I was meeting with an executive team last week and realized they felt overwhelmed by an impending culture change effort. They had tired it before, with few results, and none of them was eager to dive in again. On the other hand, culture change was exactly what they needed. The pandemic disrupted supply chains and customer expectations. The “great resignation” is challenging their assumptions about recruitment and retention. Personnel exhibit symptoms of trauma and persistent stress. Board members see signs of discord and dissatisfaction. Productivity, customer satisfaction, employee experience and engagement are all suffering. At the same time, their global market expects innovation and agility.
The executive team sees the need for culture change, but they feel powerless to effect it. They don’t trust the tools and approaches of the past. They don’t know what will influence staff in the present, and they are exhausted and dispirited themselves. This is a classical wicked issue — the kind that HSD (Human Systems Dynamics Institute) was created to address. No complete solution is possible, the need is urgent, and the environment shuffles between uncertain and turbulent. The CFO said she felt like she was walking on “nervous ground.”
We will continue to work with them as their system evolves over time, but that day I shared three pieces of advice that seemed to calm the waters and offer some hope.
1. Culture change is an accumulation of 1,000s of tiny tweaks, not one massive push.
Informed by our research in complexity science, we see culture as a pattern. It emerges over time from interactions in a complex adaptive system. Interactions happen in every moment, in all parts and at every level of the system. When any connection changes, the pattern shifts. Some tiny changes may have massive influence. Even if one act seems insignificant, it can become a model and a mirror that resonates and replicates new cultural patterns. Culture change is not an enormous effort, it is a consistent commitment to tiny efforts.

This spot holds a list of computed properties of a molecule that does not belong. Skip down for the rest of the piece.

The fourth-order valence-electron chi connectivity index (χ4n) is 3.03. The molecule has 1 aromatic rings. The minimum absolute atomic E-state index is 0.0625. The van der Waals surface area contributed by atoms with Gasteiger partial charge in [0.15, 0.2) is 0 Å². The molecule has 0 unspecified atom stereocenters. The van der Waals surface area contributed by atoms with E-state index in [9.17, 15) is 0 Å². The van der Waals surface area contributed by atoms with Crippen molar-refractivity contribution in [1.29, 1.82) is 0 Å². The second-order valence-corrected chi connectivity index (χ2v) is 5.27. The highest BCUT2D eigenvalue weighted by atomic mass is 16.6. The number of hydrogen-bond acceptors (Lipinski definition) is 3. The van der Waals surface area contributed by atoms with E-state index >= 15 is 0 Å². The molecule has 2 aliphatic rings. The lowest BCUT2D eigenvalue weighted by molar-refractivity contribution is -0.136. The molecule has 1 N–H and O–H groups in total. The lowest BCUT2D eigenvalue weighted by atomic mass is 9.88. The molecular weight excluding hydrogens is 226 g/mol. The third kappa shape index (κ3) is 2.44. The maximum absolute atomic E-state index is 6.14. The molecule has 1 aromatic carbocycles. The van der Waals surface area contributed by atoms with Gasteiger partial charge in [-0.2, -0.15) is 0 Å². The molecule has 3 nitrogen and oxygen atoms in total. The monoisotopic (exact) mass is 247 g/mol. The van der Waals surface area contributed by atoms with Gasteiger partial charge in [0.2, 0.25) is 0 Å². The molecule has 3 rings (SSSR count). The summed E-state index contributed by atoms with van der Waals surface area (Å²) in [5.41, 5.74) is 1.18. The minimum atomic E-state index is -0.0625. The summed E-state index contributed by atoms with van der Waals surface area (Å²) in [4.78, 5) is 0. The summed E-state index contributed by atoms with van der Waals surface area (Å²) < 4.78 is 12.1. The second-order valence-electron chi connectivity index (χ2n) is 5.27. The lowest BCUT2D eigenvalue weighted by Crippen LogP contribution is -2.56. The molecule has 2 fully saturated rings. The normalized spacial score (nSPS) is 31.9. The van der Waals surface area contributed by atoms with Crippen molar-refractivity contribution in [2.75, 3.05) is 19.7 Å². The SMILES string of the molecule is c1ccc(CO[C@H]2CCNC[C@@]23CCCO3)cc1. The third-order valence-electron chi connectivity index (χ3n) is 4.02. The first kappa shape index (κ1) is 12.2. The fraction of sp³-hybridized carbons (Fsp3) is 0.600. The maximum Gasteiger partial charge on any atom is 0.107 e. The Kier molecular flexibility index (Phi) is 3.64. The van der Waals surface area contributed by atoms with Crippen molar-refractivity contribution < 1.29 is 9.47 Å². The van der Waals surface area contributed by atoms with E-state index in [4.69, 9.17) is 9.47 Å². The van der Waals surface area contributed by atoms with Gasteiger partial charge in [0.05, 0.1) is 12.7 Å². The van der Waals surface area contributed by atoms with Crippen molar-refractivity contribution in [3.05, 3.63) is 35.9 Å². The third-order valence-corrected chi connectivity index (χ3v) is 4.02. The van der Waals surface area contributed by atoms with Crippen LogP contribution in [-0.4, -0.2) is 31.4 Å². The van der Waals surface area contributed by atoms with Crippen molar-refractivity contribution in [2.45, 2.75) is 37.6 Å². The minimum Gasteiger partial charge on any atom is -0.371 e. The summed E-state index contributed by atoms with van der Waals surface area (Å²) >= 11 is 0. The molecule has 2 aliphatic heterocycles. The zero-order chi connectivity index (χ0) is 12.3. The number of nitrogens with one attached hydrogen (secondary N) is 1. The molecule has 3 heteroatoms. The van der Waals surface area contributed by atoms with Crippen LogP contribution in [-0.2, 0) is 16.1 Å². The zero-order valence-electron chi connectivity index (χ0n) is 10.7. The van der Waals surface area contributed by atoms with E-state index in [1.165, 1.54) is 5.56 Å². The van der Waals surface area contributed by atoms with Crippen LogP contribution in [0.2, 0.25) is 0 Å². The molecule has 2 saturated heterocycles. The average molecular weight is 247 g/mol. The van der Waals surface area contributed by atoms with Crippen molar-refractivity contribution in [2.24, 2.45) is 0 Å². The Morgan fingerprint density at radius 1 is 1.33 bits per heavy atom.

2. The culture change has already started.
Find and feed the emerging patterns for the future. It is always easier to reinforce a pattern that already exists than it is to create a new one from scratch. Every person has been transformed in some way by the events of the past two years. Some have risen to the challenge with grace and courage. They have become their best selves in these difficult and dark times. Those heroes hold the key to what is possible for the future of your community. They are already living the culture you want to create. Find them. Encourage them. Tell their stories.
3. Don’t just describe the culture you want, create it.
No one has time for glossy brochures and high blown language about what might be. Everyone needs, instead, a clear idea of the actions that will generate the culture of the future. Name those actions in clear and powerful language of Simple Rules. Consider the pattern you want to create in your complex cultural system. Identify a few behaviors that would create those patterns. Frame those behaviors in three to seven short, active statements. Those statements — a short set of Simple Rules — become the DNA for the culture of the future. Everyone in the organization commits to following the same set of rules. Each one uses their personal roles and local intelligence to interpret the rules for themselves. When everyone is following the same rules, even if they all make different decisions and take different actions, a coherent and consistent pattern emerges across the community, and the new culture emerges from the old. One of my favorite examples of Simple Rules belongs to Nordstrom’s Department Store: Satisfy the customer. There was no other rule. You can imagine the culture of service that grew into incredible loyalty for customers and staff from this one ridiculously simple rule.
That team of executives left the meeting with some hope and energy for the work ahead. We will support them as they focus on their Simple Rules, share stories of tomorrow’s culture today, and make every interaction a micro-transformation. Over time, they will create the culture in each moment. They will also experience the energy of complex change and build momentum across a system that will continue to transform itself. So, I hope you will consider the power of patterns in complex adaptive systems as you change the culture in your organization or community. Share your stories and help change the culture that shapes us all.
This article is written by Glenda Eoyang PhD and Executive Director from Human Systems dynamics Institute. She is Humap’s professional partner in complex adaptive systems.